What’s more, committing to a 15-year mortgage may leave you with less money to devote to other investments, such as a retirement plan or funding a child’s college fund.

“If your mortgage payments are so large as a percentage of your monthly income that you can’t adequately fund your retirement account or your child’s college education, then it may be wise to take out a 30-year mortgage instead,” suggests Johnson.

Consider that the extra money you pay each month with a 15-year loan could be used instead to invest in the stock market or retirement accounts that can yield a higher average rate of return over those 15 years.

15-Year Mortgage Pros15-Year Mortgage Cons
Lower interest rates than 30-year fixed-rate mortgagesHigher monthly payments
Lower total cost of interest over the life of the loanLess cash left over for investing, emergency funds, and other expenses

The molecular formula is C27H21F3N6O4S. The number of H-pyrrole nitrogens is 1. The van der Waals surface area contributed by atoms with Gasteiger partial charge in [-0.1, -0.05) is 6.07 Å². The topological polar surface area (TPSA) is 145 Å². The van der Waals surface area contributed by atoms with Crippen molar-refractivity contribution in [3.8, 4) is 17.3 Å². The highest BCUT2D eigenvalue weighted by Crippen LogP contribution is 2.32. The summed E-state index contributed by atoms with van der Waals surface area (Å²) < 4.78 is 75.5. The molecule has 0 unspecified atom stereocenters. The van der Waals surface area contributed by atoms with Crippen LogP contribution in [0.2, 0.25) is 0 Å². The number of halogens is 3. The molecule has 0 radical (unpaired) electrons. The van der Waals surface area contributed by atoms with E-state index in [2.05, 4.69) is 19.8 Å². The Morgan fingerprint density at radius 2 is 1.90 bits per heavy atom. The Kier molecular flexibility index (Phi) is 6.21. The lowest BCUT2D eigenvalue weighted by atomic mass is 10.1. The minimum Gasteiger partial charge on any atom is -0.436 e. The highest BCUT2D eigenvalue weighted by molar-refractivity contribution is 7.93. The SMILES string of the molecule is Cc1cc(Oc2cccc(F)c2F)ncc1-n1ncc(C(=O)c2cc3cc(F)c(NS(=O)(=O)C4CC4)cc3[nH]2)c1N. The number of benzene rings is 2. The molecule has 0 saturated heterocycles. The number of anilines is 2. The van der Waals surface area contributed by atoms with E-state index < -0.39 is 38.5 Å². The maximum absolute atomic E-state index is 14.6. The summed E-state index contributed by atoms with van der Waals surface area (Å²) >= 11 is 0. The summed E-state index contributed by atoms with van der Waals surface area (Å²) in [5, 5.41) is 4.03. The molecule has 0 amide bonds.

Builds home equity more quickly Potentially smaller home buying budget

Which loan term should you choose?

The right mortgage term for you depends on your monthly budget as well as your age, earnings, savings, and financial goals.

Jake Maier, a senior mortgage banker with American Bank of Missouri, says that good candidates for a 15-year mortgage are those who:

  • Can comfortably afford the higher monthly payments;
  • Want to pay off their home sooner;
  • Want to build equity more quickly;
  • And have the cash flow to support the debt load and the additional costs of homeownership

John Li, co-founder and CTO of Fig Loans, adds that “older adults closer to retirement may want to choose a 15-year mortgage and make aggressive payments so that their home is paid off or closer to paid off at retirement.”